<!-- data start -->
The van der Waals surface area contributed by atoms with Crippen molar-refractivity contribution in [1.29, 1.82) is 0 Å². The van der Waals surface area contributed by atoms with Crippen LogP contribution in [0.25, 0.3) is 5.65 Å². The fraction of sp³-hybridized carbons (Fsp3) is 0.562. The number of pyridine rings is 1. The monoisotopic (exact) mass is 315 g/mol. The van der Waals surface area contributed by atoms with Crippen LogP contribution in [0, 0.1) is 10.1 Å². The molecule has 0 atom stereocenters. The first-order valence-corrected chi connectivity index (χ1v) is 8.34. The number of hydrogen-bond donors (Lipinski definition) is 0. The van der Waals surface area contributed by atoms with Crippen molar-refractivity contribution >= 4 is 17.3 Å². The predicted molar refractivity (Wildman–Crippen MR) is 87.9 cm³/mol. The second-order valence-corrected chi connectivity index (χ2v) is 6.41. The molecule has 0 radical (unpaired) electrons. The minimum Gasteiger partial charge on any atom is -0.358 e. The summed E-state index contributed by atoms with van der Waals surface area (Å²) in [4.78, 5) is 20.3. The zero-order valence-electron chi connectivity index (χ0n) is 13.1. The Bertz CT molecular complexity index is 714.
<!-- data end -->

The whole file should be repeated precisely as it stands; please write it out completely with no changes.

The van der Waals surface area contributed by atoms with Crippen molar-refractivity contribution in [1.29, 1.82) is 0 Å². The van der Waals surface area contributed by atoms with Crippen LogP contribution in [0.25, 0.3) is 5.65 Å². The fraction of sp³-hybridized carbons (Fsp3) is 0.562. The number of pyridine rings is 1. The monoisotopic (exact) mass is 315 g/mol. The van der Waals surface area contributed by atoms with Crippen LogP contribution in [0, 0.1) is 10.1 Å². The molecule has 0 atom stereocenters. The first-order valence-corrected chi connectivity index (χ1v) is 8.34. The number of hydrogen-bond donors (Lipinski definition) is 0. The van der Waals surface area contributed by atoms with Crippen molar-refractivity contribution >= 4 is 17.3 Å². The predicted molar refractivity (Wildman–Crippen MR) is 87.9 cm³/mol. The second-order valence-corrected chi connectivity index (χ2v) is 6.41. The molecule has 0 radical (unpaired) electrons. The minimum Gasteiger partial charge on any atom is -0.358 e. The summed E-state index contributed by atoms with van der Waals surface area (Å²) in [4.78, 5) is 20.3. The zero-order valence-electron chi connectivity index (χ0n) is 13.1. The Bertz CT molecular complexity index is 714.